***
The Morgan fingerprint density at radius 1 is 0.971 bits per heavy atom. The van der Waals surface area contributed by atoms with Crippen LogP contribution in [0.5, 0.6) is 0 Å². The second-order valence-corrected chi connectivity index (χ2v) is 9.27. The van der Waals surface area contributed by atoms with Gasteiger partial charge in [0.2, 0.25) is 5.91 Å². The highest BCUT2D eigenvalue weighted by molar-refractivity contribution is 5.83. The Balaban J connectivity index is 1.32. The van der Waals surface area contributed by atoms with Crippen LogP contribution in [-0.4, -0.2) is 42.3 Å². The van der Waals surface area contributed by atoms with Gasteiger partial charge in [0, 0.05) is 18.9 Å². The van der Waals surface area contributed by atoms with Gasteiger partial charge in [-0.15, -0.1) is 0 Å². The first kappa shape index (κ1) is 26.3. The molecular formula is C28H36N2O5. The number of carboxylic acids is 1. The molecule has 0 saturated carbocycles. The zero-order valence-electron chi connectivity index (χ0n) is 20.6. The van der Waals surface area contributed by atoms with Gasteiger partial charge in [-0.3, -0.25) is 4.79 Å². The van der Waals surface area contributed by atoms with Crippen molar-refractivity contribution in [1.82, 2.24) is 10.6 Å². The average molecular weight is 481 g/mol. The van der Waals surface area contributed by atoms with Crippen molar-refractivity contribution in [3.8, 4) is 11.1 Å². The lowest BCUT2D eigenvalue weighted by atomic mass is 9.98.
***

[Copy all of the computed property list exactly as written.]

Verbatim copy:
The Morgan fingerprint density at radius 1 is 0.971 bits per heavy atom. The van der Waals surface area contributed by atoms with Crippen LogP contribution in [0.5, 0.6) is 0 Å². The second-order valence-corrected chi connectivity index (χ2v) is 9.27. The van der Waals surface area contributed by atoms with Gasteiger partial charge in [0.2, 0.25) is 5.91 Å². The highest BCUT2D eigenvalue weighted by molar-refractivity contribution is 5.83. The Balaban J connectivity index is 1.32. The van der Waals surface area contributed by atoms with Crippen LogP contribution in [-0.4, -0.2) is 42.3 Å². The van der Waals surface area contributed by atoms with Gasteiger partial charge in [0, 0.05) is 18.9 Å². The van der Waals surface area contributed by atoms with Gasteiger partial charge in [-0.15, -0.1) is 0 Å². The first kappa shape index (κ1) is 26.3. The molecular formula is C28H36N2O5. The number of carboxylic acids is 1. The molecule has 0 saturated carbocycles. The zero-order valence-electron chi connectivity index (χ0n) is 20.6. The van der Waals surface area contributed by atoms with Gasteiger partial charge in [-0.3, -0.25) is 4.79 Å². The van der Waals surface area contributed by atoms with Crippen molar-refractivity contribution in [1.82, 2.24) is 10.6 Å². The average molecular weight is 481 g/mol. The van der Waals surface area contributed by atoms with Crippen molar-refractivity contribution in [3.8, 4) is 11.1 Å². The lowest BCUT2D eigenvalue weighted by atomic mass is 9.98.